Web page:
Immune System

Human immune system is the defense line of body against pathogens. It includes innate and adaptive defense mechanisms linked to cytokines and hormones (2). Both innate and adaptive defense mechanisms can distinguish between self-cells and pathogens and the difference is in the way they do it.

Innate defense mechanism relies on detecting markers or receptors that are common among many pathogens and is very powerful against distinction of host cells and pathogens, but it cannot produce long-lasting immunity to the host. Innate defense mechanism can be found in all plants and animals and it is evolutionary older defines mechanism (10).

On the other hand, adaptive defense mechanism or acquired immunity is capable of fine distinction among pathogens. Also, they can produce memory cells that help the immune system to recognize the antigen faster in subsequent encounter. Cells of acquired immunity are lymphocyte B and lymphocyte T (10).

Lymphocyte B cells can produce memory B cells and Plasma cells. Plasma cells in turn can produce antibody. Lymphocyte B cells are the major cells that produce antibody. Antibodies are large Y-shaped proteins that are able to distinguish between host cell and pathogen. Each antibody can recognize a specific antigen and neutralize the target antigen only (10).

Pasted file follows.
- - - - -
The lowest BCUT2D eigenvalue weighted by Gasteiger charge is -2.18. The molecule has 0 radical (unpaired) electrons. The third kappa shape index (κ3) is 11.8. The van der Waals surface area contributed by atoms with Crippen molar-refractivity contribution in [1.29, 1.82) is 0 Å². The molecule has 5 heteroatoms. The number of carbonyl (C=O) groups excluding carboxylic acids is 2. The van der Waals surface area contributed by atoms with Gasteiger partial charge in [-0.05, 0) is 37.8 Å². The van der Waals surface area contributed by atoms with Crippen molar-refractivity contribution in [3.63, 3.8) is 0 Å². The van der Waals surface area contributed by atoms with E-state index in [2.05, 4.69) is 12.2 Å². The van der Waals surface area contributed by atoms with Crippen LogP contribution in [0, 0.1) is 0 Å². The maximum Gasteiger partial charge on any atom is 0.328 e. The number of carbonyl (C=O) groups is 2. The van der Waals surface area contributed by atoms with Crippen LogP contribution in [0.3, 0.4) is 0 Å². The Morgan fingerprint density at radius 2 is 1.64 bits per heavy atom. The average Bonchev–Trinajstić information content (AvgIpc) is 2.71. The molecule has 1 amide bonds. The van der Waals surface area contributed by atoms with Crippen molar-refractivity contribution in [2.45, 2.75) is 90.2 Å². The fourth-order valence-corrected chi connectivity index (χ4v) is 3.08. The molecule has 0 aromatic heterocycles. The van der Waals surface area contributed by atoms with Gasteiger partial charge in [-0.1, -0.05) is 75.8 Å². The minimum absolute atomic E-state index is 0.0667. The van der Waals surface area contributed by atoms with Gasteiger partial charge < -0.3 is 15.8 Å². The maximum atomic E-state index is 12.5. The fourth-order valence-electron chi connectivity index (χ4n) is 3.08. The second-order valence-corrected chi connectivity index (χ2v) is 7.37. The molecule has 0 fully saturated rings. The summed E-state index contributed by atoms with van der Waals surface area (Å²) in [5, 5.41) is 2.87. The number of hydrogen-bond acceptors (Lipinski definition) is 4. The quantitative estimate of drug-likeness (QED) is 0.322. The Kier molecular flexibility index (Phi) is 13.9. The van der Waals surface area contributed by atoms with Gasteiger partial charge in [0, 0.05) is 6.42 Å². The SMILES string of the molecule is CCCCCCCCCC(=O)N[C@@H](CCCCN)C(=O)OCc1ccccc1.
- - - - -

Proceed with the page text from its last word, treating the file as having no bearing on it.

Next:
There are seven types of lymphocyte T cells: T helper cell, cytotoxic T cell, memory T cell, regulatory T cell, natural killer T cell, mucosal associated invariant T cells, and γδ T cells. T helper cells help other white blood cells in their immunological processes. Helper T cells become activated when they are presented by MHC class II molecules. Cytotoxic T cells destroy infected cells, but they need MHC class I to recognize their targets. Memory T cells help the immune system for long-term immunity. Regulatory T cells are important for the maintenance of immunological tolerance. Natural killer T cells link between innate and adaptive immune system. Natural killer T cells can produce cytokine and recognize tumor cells. γδ T cells are a small group of T cells that are mostly found in mucosa and respond to phosphoantigens (9).

Figure 2

Figure 2 Early, intermediate, and late human immune system to pathogens.